An All-or-Nothing Game?

Should you charge for access to your entire site or just parts of it?

As a practical rule: Online, the whole is not worth more than the sum of its parts.

Most publishers would prefer to charge for entire access. It’s the simplest way: No complex price evaluations of various parts of their content, no complex pricing plans, no installing complex transaction processing software. Just charge away!

Moreover, there’s a superficial sense of logic in charging for whole-site access.

Let’s say your site contains several specific items that are exclusive and always popular, plus many generic items users can obtain from your competitors’ sites. You might reason the people who want to access the exclusive items will pay if you charge for access to just those items or the entire site. You figure you might as well charge for access to the entire site. That way, you can generate access fees from other people, too. You’re satisfied this would maximize subscription revenues from your site.

I call that a “headlong charge.” As a business plan, charging for whole-site access makes superficial sense and assures the comfort of seeming like an intrepid business strategy.

Unfortunately, it withstands competition about as well as the headlong charge of the light brigade did in Lord Tennyson’s famous poem. Charging for access to the entire site is an intrepid plan and appears logical, but it’s foolhardy and often disastrous. These are the results suffered by most consumer sites that try it.

Here’s the simple reason why headlong charging doesn’t work online:

Most people want to access only a few things on a site; some want to access more things; but very few people want to access everything. Charging for access to your entire site is palatable only to a very few people who want to access everything. It alienates most, who want to access only a few things.

Publishers see the price as worth the value of the entire site. Most consumers, who access just a few things, feel that price is levied for access the few items they’ll see. Hence, the price becomes costlier in their minds. Most will stop using your site rather than pay for it.

If your site also generates revenues by selling advertising space, the traffic loss will negatively impact advertising revenues. This sum is often greater than any subscription revenues gained. Hence, a net revenue loss can result from charging for an entire site.

If your site doesn’t generate revenues by selling advertising (which perhaps it should), the lost traffic will certainly result in new customer losses. This wasted opportunity can’t easily be measured in cash but will markedly increase customer acquisition costs. Free content creates the traffic flow from which paid subscribers are drawn. Eliminating that traffic by charging for the entire site often creates a net revenue loss — and benefits your competitors.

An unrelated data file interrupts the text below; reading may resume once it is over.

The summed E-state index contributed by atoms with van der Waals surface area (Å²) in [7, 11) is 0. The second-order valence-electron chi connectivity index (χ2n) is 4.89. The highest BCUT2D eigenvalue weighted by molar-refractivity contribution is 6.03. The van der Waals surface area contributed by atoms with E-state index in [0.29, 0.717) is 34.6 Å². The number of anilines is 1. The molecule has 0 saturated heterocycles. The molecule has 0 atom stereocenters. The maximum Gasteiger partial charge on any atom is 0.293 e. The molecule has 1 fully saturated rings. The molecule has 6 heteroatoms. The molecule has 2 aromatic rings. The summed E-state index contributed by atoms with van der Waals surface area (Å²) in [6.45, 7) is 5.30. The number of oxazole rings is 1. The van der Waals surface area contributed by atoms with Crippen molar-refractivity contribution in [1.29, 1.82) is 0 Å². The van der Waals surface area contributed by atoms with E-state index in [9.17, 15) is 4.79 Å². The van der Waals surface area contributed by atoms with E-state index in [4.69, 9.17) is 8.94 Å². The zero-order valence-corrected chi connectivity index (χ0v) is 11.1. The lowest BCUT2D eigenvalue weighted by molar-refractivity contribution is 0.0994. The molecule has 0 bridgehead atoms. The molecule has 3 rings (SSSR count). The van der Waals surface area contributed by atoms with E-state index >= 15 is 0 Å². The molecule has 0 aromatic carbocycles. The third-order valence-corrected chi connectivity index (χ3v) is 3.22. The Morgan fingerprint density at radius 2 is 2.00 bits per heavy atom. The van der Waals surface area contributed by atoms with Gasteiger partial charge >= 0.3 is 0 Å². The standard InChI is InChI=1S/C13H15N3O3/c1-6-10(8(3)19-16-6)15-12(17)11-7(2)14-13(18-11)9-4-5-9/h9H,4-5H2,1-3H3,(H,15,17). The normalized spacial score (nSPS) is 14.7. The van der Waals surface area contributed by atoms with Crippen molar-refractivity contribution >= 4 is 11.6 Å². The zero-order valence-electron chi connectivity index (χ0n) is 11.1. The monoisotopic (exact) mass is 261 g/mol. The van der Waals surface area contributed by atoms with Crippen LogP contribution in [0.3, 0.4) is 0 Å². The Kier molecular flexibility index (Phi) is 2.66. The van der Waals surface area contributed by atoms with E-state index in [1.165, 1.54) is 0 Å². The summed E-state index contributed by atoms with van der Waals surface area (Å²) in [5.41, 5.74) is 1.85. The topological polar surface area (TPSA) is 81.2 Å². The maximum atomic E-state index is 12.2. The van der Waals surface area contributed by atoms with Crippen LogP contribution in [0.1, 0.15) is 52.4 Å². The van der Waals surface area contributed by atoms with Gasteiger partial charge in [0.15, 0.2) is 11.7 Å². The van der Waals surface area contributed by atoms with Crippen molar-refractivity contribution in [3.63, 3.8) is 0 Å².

A better plan is not a headlong charge, but remaining tempered. If you must charge, begin by charging for only the exclusive items on your site. That safe and dependable plan reduces the risk of antagonizing most of your readers. Consumers who want those exclusive items may be happy to pay. People who don’t want them will be happy not to have to pay for content they don’t use. You may not generate as much subscription revenue as you would if you charged for any access, but you’re also unlikely to suffer the massive traffic drops and advertising revenue losses.

A good example of a tempered plan is the paid-content strategy announced last month by Independent Digital, online business unit for London’s The Independent newspaper. Rather than charge for its entire site, Independent Digital charges only for access to Opinion page columnist and commentators; its world-renowned Middle East Correspondent Robert Fisk; crossword puzzles, and the archives. Each is considered a package of paid-access items. The newspaper’s current News, Sport, Education, Arts, Books, Films, Music, and Theatre sections remain free.

Moreover, rather than charge a blanket price for paid-access packages, Independent Digital offer flexible and articulate pricing plans: £1 for one package for 24 hours; a £5 monthly subscription per package of items (with a one-month free trial); a £30 annual subscription per package; or a £60 annual subscription to all packages.

Independent Digital’s Managing Director Richard Withey is realistic about his revenue projections. “It will be modest. This is really just a trial, and we’ll see what happens. It will probably be in the tens of thousands [of pounds], not hundreds of thousands,” he told

Meet Vin at ClickZ E-Mail Strategies in New York City on May 19 and 20.

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